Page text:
9. Teachers, parents and trustees all want the accountability system to be more transparent, well-rounded and less high stakes.
  10. Only 6% of parents disagree with the idea of a report card-style judgement as a way of achieving it.

The report also included nine recommendations for reform based on the views of parents, teachers and educationists. 

  1. Reform should be built upon an academic backbone of teaching and learning.  
  2. There is a need to define ‘life skills’ and to create a curriculum offer which meaningfully embeds these as part of the curriculum.   
  3. Relatedly, PSHE does not currently deliver what is needed and is should be subject to wide ranging review. 
  4. The co-curricular offer in schools – music, drama, art and sport, should be significantly expanded – and be a key feature of accountability. This is a social justice issue and an expanded offer would need to reach all children, in every school across England. It could transform the health and wellbeing of many of Britain’s poorest students.
  5. There would need to be an extension of the school day in order to facilitate these reforms. 
  6. Reforming the existing structures of accountability, including Progress 8 and Ofsted to reflect this new focus would be both efficient and pragmatic.  Labour’s proposed plans to introduce a “report card”, in place of a single word judgment, in which schools would be held account across much wider range of areas, is popular with both parents and educationists alike.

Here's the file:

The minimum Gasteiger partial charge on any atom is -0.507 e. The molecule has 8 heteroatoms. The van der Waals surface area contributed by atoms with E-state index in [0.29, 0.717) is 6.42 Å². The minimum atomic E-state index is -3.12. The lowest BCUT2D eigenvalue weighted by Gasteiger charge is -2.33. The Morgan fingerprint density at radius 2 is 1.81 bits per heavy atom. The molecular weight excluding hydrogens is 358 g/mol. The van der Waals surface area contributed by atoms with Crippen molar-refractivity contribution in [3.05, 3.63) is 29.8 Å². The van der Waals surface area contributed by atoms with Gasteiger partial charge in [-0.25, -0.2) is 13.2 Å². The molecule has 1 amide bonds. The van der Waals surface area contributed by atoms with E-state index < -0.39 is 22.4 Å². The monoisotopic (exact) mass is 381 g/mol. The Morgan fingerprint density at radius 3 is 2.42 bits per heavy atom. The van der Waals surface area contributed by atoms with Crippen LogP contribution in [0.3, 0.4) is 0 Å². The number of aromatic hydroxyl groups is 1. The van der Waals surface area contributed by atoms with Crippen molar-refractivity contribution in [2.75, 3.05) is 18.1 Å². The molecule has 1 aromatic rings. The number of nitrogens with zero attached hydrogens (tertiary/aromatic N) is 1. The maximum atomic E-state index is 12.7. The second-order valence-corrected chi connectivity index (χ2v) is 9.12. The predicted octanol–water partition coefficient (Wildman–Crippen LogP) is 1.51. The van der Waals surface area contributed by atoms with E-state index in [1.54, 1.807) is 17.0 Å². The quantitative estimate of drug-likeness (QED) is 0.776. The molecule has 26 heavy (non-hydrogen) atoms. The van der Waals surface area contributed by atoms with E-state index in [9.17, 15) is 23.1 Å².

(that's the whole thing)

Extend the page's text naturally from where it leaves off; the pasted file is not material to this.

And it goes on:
7. Reform to accountability systems should only be done after deep consultation across the sector.  
  8. Reforms would need to be supported by significant additional investment – in money and time.   
  9. There needs to be a “workload test” before the introduction of any such reforms.  

Susanna Kempe, chief executive of the Laidlaw Foundation, said:

“A third of children do not pass their English and maths GCSE at age 16; for children who have received Free School Meals at some point in the last six years, this figure rises to more than half.[1] At the same time, employers complain that new recruits lack core work skills, there is a dramatic rise in mental health issues amongst the young, teachers are leaving the profession in droves and senior leaders find the stress of Ofsted inspections beyond intolerable, with devastating consequences. The current system of accountability is not working. We can and must do better. Parents, carers and the teaching community know what matters. If we start to trust that, and measure that, education can be the extraordinary force for good it ought to be.”

Ed Dorrell, partner at Public First, said:

“The ultimate reward for getting this right could be the creation of a new generation of happy and healthy young people. Often acting through successful multi-academy trusts, primaries and secondaries could once again become community and civic institutions – institutions that are capable, ultimately, of playing a role in helping to rebuild our fractured society and local communities.

“This research suggests that there is huge appetite both within and outside the education system for something akin to this vision, but only if the reforms needed to make it happen are conceived of, funded and delivered well.”